The General Services Administration on Tuesday released extensive new details on FedRAMP, a program the Obama administration hopes will accelerate the adoption of cloud computing and cut security costs.
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The General Services Administration on Tuesday released extensive new details on FedRAMP, the federal government's new standardized approach to vetting the security of cloud computing services, taking an important step toward launching the program.
The GSA-led FedRAMP is a soon-to-be-mandatory government-wide program that standardizes the government's approach to authorizing cloud services for use by federal agencies and monitoring those services to ensure that they continue to meet federal cybersecurity requirements.
Once a service goes through the initial FedRAMP authorization process, it gets a stamp of approval that any agency can use to sign off on the service's ability to meet federal security requirements. This is much more efficient and standardized than the historic approach to security authorization, which required each agency to do its own authorization. Federal CIO Steven VanRoekel has estimated that FedRAMP could save federal agencies between 30% and 40% on their security assessments and cloud procurement processes.
According to the 47-page concept of operations document, popular collaboration and infrastructure-as-a-service tools will be the first applications to run through the FedRAMP authorization process. At an event hosted by tech industry group TechAmerica on Wednesday, GSA officials said that they will prioritize services where there are already existing contracts.
The FedRAMP authorization process will include:
-- a joint authorization board, consisting of the Department of Defense, Department of Homeland Security, and GSA, which will do initial security assessments and define and update baseline security controls;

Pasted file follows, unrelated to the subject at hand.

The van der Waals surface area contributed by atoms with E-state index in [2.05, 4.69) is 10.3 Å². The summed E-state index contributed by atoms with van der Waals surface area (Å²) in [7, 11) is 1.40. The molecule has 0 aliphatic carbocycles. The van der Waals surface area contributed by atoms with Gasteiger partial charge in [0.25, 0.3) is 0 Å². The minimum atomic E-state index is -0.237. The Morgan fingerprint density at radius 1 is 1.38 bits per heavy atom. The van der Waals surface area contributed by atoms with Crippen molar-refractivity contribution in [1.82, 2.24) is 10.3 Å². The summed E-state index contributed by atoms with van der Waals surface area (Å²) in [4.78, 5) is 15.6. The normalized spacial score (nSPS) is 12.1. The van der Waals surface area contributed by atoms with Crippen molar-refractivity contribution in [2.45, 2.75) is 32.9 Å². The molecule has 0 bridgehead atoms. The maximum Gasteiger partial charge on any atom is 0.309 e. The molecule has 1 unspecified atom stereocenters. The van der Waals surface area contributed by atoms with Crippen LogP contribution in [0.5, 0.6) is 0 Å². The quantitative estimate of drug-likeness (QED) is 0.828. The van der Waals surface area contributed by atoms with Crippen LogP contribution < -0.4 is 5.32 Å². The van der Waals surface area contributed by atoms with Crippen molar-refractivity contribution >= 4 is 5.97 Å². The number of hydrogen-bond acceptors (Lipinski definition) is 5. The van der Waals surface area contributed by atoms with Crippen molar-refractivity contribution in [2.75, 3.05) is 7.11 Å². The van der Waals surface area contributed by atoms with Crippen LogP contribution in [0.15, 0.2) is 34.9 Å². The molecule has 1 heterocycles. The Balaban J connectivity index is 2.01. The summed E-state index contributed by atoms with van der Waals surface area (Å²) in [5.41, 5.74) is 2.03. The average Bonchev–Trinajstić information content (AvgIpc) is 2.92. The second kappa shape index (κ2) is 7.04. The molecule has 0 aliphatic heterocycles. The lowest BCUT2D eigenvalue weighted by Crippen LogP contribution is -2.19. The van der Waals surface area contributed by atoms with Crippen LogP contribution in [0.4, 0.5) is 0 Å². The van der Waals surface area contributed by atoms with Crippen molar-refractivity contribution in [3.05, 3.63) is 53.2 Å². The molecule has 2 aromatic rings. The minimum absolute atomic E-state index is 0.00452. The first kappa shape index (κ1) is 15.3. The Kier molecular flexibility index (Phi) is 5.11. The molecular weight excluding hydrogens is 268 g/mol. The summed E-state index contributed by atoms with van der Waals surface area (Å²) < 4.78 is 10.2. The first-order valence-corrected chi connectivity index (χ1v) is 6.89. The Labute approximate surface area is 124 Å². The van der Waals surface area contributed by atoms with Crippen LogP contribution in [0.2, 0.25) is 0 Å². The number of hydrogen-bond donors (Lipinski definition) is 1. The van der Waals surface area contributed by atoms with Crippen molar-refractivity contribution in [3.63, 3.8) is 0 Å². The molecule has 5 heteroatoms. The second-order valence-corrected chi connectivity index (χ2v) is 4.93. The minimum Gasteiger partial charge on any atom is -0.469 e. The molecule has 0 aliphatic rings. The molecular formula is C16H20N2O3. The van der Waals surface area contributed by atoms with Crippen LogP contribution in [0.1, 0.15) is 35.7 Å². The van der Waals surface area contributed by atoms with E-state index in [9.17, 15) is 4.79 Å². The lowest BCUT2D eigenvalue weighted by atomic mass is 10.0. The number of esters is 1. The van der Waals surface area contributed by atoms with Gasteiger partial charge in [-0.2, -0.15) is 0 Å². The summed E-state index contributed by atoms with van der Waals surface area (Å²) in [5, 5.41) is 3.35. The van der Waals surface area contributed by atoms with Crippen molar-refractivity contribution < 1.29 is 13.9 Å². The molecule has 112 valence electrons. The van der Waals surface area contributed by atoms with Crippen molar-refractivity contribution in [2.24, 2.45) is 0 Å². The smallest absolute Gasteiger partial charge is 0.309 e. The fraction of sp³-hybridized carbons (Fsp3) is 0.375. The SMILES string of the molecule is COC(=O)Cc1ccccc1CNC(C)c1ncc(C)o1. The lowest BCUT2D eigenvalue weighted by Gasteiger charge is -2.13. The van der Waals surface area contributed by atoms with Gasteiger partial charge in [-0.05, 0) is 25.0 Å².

-- third-party assessment organizations, which will carry out outsourced assessments;
-- and an incident-response coordinator in DHS, which will continuously monitor security compliance and responses to security incidents. A program management office at GSA will oversee the whole process.
GSA said Wednesday that the first set of third-party accreditors will be announced by April. Although the joint authorization board or third-party accreditors will be in charge of initial assessments themselves, each agency still will have to sign off on their own to grant the final security green light to each cloud service they decide to use.
FedRAMP's security standards were published in January. During the rest of this fiscal year, according to the document, the FedRAMP team will formally launch FedRAMP into operation, draw up an initial list of third-party assessors, and finalize an initial set of authorizations. The program will continue to ramp up into next fiscal year.
Although federal officials have described FedRAMP as a mandatory process, GSA officials said Wednesday that there are no plans to write FedRAMP requirements into official federal acquisition regulations. Instead, GSA is working on developing standard contractual language that agencies can use to make FedRAMP compliance a contractual requirement, and could issue stand-alone policy mandating agency use of FedRAMP.
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